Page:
APPEAL from the Circuit Court of Cook County; the Hon. THOMAS
C. DONOVAN, Judge, presiding.
MR. CHIEF JUSTICE UNDERWOOD DELIVERED THE OPINION OF THE COURT:
The plaintiff, Illinois Bell Telephone Company, appeals directly to this court pursuant to our Rule 302(a)(1) (43 Ill.2d R. 302(a)(1)) from a judgment of the circuit court of Cook County denying recovery by plaintiff of $37,464.96 in "additional" franchise taxes and penalties allegedly due under the terms of sections 131 through 133 of the Business Corporation Act (Ill. Rev. Stat. 1967, ch. 32, pars. 157.131 through 157.133) and paid into a protest fund as provided for in an Act for payment of public money into the State Treasury. (Ill. Rev. Stat. 1967, ch. 127, par. 172.) Sections 131 through 133 of the Business Corporation Act, as amended in 1967, establish four categories of franchise taxes imposed on domestic corporations for the privilege of exercising franchises in this State.
An "initial" francise tax, payable at the time of filing the first report of issuance of shares, is computed at the rate of 1/12 of 1/10 of 1% for each calendar month, or fraction thereof, between the date of issuance of the certificate of incorporation and July 1 of the next succeeding calendar year. The amount of the initial tax may not be less than $100 nor more than $1,000,000 per annum.
An "annual" franchise tax and a "supplemental annual" franchise tax, both payable during July of each year, are each computed at the rate of 1/20 of 1% for the 12-month period commencing on July 1 of the year in which such tax is payable. The basis for the annual and supplemental annual tax is the amount represented in this State of the sum of its stated capital and paid-in suplus on December 31 of the preceding calendar year minus reductions in this sum prior to June 25 of the current calendar year. The combined amount of the annual and supplemental annual tax may not be less than $100 nor more than $1,000,000 per annum.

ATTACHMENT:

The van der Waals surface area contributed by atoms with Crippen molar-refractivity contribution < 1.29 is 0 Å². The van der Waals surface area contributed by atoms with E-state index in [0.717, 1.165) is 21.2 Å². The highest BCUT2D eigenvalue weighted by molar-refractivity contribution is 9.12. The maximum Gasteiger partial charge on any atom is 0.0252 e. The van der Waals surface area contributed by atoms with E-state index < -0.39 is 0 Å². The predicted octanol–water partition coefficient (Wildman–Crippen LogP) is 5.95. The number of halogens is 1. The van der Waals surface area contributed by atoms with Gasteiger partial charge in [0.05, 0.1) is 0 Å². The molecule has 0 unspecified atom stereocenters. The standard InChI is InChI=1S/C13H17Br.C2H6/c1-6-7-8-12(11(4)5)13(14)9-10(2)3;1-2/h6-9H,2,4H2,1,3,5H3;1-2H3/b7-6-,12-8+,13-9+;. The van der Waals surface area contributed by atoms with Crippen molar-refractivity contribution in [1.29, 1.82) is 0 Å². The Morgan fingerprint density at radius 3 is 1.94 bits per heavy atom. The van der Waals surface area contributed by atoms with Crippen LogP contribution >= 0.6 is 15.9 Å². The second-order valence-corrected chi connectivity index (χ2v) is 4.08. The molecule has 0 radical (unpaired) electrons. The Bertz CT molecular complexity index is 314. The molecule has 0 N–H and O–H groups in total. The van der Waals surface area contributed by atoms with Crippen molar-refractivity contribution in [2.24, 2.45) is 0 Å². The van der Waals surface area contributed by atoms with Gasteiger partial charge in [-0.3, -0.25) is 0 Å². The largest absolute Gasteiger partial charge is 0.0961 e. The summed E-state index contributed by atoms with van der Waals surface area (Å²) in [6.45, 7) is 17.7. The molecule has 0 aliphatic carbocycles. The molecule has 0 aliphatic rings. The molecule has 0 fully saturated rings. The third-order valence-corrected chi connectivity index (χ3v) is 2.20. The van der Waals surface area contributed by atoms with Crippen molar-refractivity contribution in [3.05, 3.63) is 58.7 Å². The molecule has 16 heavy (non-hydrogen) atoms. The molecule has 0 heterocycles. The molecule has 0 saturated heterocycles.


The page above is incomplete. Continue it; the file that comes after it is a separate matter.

An "additional" francise tax is computed at the rate of 1/12 of 1/10 of 1% for each month, or fraction thereof, between the date of each respective increase in the sum of stated capital and paid in surplus and July 1 of the next succeeding calendar year. The additional tax is payable at the time the sum of stated capital and paid-in surplus is increased and there are no minimum or maximum limits in the statute on the total amounts to be paid in additional taxes.
In July, 1968, plaintiff paid $956,562.41 in annual and supplemental annual franchise taxes for the year commencing July 1, 1968. In August, 1968, plaintiff reported increases in its stated capital through the sale of stock in June, 1968, and was thereby required to pay additional franchise taxes for the period June 1, 1968, through June 30, 1969. The amount of this additional franchise tax attributable to the year commencing July 1, 1968, was $79,625.04.